not reinventing the beeping noise
- On our 2008 Honda CR-V, we have different beeping, alarm tones for leaving the key in ignition, headlights on, and parking brake on. 3 different tones.
- On our 2005 Mazda 3, we have a single tone that is used for both the keys and lights. No parking brake.
- Of all cars, the 2004 Jeep Wrangler – bare bones vehicle, zip-up windows, etc – had a single warning signal for the lights, keys, and brake.
How is it possible that that three different cars utilize different methods for the simple task of notifying a driver that he or she has forgotten to do something, or left something behind? The ones that are most similar – the Honda and the Jeep, are almost as far apart as possible in terms of types of car (well, if it was an Acura or something that would be farther…). And somehow the Mazda can’t even bother with all three tones. The features of the Jeep – a car WITH NO WINDOWS – are more user-friendly than those on our Mazda.
It’s not as if the beeping sound for the brake was first invented by Jeep, musth less copyrighted (which would be required in this scenario, since the Jeep is older than the Mazda). Nor the idea of different tones being used in the Honda. And it can’t possibly cost much in terms of Cost of Goods Sold (COGS), which affects margin, for there to be either three tones or three different tones.
If I had to fill out a form right now asking for features I’d like in a car, having tones (same tone okay, since I can never remember which tone is for which problem) for all of those items would be on that list. These simple things. Just take the simple things that others have done, and make sure that you have at least those same things. Then innovate from there.
How is this at all relevant? Simple – if you’re running a Help Desk, get the basics of support, time to resolution, quality of customer service, etc , to the standard that others schools with roughly the same resources and limitations have achieved. If you have a small server farm – or a giant data center – look at what others have done and just flat out copy the best of breed basics. I don’t mean the whole kit-and-kaboodle. I don’t mean just copy every last detail. But there have to be common denominators that have sound solutions, proven over time, that are easily replicated.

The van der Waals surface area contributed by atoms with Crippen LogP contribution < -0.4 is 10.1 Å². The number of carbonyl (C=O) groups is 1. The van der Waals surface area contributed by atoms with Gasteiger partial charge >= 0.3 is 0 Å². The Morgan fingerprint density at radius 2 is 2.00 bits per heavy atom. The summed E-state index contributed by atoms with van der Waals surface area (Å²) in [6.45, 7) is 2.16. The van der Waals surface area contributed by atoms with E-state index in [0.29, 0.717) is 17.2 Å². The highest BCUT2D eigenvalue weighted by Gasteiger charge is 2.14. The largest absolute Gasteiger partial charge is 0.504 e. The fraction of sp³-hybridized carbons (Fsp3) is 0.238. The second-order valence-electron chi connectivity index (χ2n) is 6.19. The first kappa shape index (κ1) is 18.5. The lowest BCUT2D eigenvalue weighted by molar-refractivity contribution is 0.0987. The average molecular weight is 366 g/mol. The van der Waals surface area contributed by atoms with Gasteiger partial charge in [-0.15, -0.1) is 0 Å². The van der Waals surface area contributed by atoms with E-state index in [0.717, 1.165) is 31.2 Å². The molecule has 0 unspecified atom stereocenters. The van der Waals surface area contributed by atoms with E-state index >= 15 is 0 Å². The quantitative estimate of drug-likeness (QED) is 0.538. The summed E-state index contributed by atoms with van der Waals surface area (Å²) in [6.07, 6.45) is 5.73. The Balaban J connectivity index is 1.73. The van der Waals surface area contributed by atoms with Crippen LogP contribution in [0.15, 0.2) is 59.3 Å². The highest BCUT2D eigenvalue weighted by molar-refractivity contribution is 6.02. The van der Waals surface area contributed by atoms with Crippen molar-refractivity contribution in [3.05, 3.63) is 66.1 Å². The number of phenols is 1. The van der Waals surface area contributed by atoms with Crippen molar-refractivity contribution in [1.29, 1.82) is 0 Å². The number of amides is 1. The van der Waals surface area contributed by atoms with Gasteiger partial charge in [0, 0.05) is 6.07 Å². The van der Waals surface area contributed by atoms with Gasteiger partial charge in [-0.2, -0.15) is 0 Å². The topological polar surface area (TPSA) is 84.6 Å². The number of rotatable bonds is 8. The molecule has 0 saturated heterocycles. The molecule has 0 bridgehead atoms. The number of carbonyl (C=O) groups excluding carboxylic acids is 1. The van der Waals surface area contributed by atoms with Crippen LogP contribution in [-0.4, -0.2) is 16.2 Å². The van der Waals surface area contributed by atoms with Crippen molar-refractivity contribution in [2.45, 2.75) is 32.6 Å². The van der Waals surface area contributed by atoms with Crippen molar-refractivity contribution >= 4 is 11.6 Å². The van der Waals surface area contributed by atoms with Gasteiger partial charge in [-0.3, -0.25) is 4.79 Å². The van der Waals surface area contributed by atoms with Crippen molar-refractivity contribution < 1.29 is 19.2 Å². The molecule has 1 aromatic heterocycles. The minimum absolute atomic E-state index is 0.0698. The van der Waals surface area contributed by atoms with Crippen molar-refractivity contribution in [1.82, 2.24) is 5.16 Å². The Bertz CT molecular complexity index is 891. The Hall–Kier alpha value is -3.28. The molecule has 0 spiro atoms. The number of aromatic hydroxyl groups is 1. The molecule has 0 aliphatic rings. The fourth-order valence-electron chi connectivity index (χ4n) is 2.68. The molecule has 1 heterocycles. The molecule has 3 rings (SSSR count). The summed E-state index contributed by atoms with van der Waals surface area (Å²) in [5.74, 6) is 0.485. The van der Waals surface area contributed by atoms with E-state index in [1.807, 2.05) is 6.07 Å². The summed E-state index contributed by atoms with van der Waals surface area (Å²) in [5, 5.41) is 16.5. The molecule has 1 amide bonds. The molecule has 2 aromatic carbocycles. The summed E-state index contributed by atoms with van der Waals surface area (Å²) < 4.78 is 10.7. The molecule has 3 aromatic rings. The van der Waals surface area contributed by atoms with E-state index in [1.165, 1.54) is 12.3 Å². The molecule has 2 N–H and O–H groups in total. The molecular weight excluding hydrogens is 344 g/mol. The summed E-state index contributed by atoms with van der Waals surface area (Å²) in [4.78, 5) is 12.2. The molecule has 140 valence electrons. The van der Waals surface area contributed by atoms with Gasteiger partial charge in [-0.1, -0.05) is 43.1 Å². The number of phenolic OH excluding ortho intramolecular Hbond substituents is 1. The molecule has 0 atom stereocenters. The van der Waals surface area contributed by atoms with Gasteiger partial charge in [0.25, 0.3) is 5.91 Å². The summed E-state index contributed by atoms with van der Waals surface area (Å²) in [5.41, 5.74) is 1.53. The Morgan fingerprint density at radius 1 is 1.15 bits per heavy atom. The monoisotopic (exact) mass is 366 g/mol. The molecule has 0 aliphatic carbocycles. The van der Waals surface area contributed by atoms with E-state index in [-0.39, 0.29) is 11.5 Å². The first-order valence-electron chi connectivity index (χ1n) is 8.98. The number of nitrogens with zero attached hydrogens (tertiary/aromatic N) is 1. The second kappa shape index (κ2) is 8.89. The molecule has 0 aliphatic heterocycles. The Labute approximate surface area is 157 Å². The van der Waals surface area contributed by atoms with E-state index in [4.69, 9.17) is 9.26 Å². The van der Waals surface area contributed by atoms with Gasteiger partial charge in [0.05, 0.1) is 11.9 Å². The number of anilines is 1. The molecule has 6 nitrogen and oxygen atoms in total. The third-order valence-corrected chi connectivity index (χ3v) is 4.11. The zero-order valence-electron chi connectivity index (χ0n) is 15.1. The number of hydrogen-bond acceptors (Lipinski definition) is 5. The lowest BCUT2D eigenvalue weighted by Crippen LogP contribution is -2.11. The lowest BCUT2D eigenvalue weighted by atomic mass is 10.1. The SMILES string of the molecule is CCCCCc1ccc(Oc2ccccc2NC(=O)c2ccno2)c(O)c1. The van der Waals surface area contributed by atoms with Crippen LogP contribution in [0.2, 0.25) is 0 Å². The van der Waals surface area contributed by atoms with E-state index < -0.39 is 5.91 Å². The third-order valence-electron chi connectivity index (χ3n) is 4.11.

Just as Mazda should not spend much time deciding whether or not to put in 3 bells – which can, I think, be concluded is a better solution than just 2 bells – why not just start off with 3, and spend more time deciding if an auxiliary audio input should be put in or not? Or, a year later, when all Mazda 3’s had those inputs because basically all cars had them, how about making the front console more user-friendly or improving something else? Innovating beyond the basics.
I’ll admit that we are not doing as good of a job at this as I’d like. And hopefully as we’d like, either. But once we can get everything to a baseline standard – and it is definitely feasible – then we can start to really mix things up. Think of new things and build up an overall structure that is above and beyond.
So let’s get started on the foundation.
December 19, 2011 Higher Education IT, Work-related 0 Read more >